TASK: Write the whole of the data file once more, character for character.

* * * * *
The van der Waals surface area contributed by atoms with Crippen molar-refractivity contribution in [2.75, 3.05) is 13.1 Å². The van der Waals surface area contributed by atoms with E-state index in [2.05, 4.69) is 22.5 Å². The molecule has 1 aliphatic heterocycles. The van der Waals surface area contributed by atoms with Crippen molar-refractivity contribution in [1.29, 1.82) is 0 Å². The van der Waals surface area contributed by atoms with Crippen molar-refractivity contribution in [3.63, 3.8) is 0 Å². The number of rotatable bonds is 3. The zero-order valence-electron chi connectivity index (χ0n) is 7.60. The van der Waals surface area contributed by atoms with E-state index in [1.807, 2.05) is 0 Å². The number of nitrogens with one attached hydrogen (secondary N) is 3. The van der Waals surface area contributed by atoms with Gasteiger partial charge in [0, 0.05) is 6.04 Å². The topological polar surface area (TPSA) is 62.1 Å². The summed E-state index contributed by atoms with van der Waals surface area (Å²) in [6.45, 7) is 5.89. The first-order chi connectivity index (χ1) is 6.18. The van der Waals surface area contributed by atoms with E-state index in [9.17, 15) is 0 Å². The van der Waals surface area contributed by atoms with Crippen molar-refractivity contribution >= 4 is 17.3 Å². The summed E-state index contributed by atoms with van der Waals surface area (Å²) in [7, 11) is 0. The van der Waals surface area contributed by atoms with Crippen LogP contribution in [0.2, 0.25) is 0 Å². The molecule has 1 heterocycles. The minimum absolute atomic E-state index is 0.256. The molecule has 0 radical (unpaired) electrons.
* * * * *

The van der Waals surface area contributed by atoms with Crippen molar-refractivity contribution in [2.75, 3.05) is 13.1 Å². The van der Waals surface area contributed by atoms with E-state index in [2.05, 4.69) is 22.5 Å². The molecule has 1 aliphatic heterocycles. The van der Waals surface area contributed by atoms with Crippen molar-refractivity contribution in [1.29, 1.82) is 0 Å². The van der Waals surface area contributed by atoms with Crippen molar-refractivity contribution in [3.63, 3.8) is 0 Å². The number of rotatable bonds is 3. The zero-order valence-electron chi connectivity index (χ0n) is 7.60. The van der Waals surface area contributed by atoms with E-state index in [1.807, 2.05) is 0 Å². The number of nitrogens with one attached hydrogen (secondary N) is 3. The van der Waals surface area contributed by atoms with Gasteiger partial charge in [0, 0.05) is 6.04 Å². The topological polar surface area (TPSA) is 62.1 Å². The summed E-state index contributed by atoms with van der Waals surface area (Å²) in [6.45, 7) is 5.89. The first-order chi connectivity index (χ1) is 6.18. The van der Waals surface area contributed by atoms with E-state index in [9.17, 15) is 0 Å². The van der Waals surface area contributed by atoms with Crippen molar-refractivity contribution >= 4 is 17.3 Å². The summed E-state index contributed by atoms with van der Waals surface area (Å²) in [7, 11) is 0. The van der Waals surface area contributed by atoms with Crippen LogP contribution in [0.2, 0.25) is 0 Å². The molecule has 1 heterocycles. The minimum absolute atomic E-state index is 0.256. The molecule has 0 radical (unpaired) electrons.